“Nice,” he said, grinning like I’d just delivered a great joke. “So what’s your name?”
A name. Right, I needed a new name. I couldn’t exactly call myself Margo, not looking like this. Maggie, like my parents called me when I was little? No, I needed something completely different. And there was that pressure behind my eyes again, threatening to grow into very real pain if I didn’t answer soon.
“Amber,” I said, picking something totally random. “My name’s Amber.”
The pressure receded again.
Well, that was interesting. According to Oliver, questions asked by a master required immediate and truthful answers—yet my new fake name seemed to work just fine. “Hey,” I said, “ask me where I’m from.”
“Uh, okay,” he said. “Where are you from?”
“I was born in Sweden, and I grew up in Alaska, but I moved here last year because I got tired of it being cold all the time.”
Once again, my magic seemed satisfied. Not just satisfied, actually. As I pulled Amber’s story out of thin air and told it to Ryan, I could actually feel it becoming true.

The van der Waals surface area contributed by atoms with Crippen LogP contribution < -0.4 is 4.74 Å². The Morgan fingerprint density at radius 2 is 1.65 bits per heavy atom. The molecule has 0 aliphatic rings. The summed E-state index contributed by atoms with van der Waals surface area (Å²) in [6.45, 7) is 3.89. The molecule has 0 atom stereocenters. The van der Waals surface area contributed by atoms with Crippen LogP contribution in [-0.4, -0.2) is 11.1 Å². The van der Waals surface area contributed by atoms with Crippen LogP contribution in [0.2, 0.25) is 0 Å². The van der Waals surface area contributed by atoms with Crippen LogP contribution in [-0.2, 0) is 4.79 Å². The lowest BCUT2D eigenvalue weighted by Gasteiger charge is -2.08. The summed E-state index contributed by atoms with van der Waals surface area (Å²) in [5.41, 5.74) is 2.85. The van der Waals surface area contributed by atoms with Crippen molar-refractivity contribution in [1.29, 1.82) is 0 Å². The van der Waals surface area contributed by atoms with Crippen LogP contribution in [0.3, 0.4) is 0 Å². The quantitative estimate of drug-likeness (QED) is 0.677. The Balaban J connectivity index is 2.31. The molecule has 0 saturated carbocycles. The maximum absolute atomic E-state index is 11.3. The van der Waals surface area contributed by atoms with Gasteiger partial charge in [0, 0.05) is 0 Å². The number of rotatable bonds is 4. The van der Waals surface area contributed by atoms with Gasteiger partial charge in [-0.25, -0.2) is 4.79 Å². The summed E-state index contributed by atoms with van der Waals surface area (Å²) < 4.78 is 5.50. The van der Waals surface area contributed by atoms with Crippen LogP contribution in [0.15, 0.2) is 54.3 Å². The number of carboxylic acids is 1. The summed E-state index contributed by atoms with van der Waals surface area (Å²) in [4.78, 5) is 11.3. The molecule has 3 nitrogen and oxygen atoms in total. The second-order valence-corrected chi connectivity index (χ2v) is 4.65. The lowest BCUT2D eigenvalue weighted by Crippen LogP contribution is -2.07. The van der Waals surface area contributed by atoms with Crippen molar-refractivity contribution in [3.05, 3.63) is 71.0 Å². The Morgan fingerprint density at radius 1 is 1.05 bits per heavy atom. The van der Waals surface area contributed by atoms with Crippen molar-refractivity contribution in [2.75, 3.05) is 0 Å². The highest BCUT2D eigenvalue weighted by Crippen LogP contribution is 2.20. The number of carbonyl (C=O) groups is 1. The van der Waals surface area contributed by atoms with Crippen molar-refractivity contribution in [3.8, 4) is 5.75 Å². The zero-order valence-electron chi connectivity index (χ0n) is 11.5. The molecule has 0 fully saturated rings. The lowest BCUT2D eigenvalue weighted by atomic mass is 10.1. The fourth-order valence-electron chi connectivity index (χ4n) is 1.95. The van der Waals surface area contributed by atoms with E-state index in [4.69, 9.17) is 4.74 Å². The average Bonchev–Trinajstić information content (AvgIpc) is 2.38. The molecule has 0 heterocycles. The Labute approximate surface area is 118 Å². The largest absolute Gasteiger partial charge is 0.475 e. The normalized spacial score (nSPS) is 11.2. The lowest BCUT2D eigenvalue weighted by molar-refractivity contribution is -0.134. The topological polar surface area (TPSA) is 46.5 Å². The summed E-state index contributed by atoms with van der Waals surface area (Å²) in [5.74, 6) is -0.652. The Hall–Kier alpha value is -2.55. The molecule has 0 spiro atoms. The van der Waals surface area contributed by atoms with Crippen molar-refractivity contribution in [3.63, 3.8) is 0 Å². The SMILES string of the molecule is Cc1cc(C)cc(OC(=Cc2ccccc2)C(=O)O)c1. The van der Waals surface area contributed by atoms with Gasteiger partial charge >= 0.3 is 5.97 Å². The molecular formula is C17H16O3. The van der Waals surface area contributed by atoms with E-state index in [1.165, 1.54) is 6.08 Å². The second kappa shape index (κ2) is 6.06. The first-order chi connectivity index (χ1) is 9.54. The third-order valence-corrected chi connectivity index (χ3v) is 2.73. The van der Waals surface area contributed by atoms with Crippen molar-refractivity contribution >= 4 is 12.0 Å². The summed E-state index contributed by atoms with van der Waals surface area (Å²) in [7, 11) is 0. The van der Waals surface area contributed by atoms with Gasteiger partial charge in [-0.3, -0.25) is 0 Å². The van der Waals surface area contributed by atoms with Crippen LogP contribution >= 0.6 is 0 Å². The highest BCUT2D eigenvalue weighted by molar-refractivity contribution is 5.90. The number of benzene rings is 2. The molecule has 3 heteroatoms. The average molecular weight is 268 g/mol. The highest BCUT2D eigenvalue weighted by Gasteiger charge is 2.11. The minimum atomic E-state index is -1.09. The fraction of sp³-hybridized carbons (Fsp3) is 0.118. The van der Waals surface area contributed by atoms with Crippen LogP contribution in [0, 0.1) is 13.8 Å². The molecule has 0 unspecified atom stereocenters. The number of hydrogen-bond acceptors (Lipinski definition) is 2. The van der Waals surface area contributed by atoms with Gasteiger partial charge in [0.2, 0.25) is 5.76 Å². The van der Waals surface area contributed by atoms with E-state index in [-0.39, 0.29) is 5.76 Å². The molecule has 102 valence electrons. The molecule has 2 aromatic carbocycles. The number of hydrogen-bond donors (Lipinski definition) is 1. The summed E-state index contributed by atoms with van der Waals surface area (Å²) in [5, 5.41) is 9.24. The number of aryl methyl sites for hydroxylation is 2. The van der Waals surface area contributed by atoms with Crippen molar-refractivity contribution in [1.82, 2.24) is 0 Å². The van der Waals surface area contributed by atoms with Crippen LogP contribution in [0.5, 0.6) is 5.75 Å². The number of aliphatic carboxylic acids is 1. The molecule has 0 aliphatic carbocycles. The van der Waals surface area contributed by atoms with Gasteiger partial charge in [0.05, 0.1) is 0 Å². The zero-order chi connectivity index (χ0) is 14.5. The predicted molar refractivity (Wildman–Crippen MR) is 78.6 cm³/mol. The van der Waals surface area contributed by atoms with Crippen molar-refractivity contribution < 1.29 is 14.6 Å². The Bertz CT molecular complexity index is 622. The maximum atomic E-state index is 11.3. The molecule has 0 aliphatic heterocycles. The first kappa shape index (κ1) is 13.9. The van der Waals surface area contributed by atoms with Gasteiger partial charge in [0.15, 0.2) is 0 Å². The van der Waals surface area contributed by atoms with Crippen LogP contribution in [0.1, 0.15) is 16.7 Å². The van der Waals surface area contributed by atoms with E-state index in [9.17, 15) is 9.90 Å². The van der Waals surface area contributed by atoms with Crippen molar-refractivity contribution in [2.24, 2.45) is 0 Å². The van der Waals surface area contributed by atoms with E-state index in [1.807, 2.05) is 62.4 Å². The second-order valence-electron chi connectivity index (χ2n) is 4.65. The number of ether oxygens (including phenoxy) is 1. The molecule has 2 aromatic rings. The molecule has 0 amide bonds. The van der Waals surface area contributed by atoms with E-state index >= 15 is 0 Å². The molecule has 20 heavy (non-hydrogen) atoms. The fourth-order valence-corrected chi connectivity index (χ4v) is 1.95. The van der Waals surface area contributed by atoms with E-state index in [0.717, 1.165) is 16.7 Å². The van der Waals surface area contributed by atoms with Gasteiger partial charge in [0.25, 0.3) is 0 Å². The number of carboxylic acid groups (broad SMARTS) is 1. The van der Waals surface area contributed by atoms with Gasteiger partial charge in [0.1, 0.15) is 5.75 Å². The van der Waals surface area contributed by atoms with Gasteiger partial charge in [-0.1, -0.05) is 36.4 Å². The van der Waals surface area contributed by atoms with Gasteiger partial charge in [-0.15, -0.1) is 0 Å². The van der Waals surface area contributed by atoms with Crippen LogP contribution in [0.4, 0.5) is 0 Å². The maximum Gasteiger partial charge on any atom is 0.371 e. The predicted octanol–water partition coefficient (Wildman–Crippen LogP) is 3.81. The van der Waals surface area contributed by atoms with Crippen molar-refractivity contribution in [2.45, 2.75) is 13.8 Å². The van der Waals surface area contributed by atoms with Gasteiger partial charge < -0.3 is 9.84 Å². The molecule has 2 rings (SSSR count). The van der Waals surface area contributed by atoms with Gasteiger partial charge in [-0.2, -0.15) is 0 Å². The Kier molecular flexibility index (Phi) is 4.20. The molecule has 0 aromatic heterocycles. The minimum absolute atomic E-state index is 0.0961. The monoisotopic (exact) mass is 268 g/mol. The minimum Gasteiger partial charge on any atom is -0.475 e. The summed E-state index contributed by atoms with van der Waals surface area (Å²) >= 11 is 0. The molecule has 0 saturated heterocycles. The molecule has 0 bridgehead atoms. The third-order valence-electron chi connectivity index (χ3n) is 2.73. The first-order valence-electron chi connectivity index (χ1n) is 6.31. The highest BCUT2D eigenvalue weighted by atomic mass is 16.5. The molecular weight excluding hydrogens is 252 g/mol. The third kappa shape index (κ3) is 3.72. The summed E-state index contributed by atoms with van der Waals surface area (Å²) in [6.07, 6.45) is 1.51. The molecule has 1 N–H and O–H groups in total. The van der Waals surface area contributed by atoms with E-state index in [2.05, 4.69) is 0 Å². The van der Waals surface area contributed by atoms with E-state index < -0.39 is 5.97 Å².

“Ask me how old I am,” I told him, bouncing on the balls of my feet.
“Uh. How old are you?”
I waited just long enough for the pressure to start building, then said, “Twenty-one.”
This time, when the pressure receded, it left a tingle of impatience in its wake. I was playing games, and my magic wanted me to tell Ryan what I was, and why I was here.
The sooner I did that, the sooner I could leave and find Oliver.
“So listen, Ryan,” I said. “I need to talk to you. In private, if that’s okay.”
His eyebrows shot up. There was that I want you feeling again. Then he cut a glance toward the people playing “Bad Reputation,” and it faded a little. Indecision played over his face.
But I knew how to make him decide for sure. I reached out and grabbed his hand, letting him feel the magic pooled in my fingertips.
“Holy hell,” he said, jumping back a little. “What was that?”
“Magic,” I said simply, holding my hand up and waggling my fingers at him.
“Magic,” he repeated. His eyebrows knitted, and I could sense him wanting something. I just couldn’t tell what.
“Yes,” I said. “There’s . . . let’s call it a business contract I need to discuss with you, and it involves magic. Which is why I’d prefer to go somewhere private.”
“A contract.” His desire for me waned a little as he repeated the word. “Uh, if you say so. How about my parents’ room? There’s just coats in there now.”
“Hey, guys, I’ll be back in a few,” Ryan announced to the room at large. Rock Band Girl turned around to give him an exaggerated pout. He brushed past her as we left, and I was pretty sure I saw him pat her butt. Ew.
As we headed downstairs, some guy I didn’t know almost crashed into me. I pressed myself against the wall and watched him lumber upward, clutching a red cup in each hand. “Nice party,” I said dryly.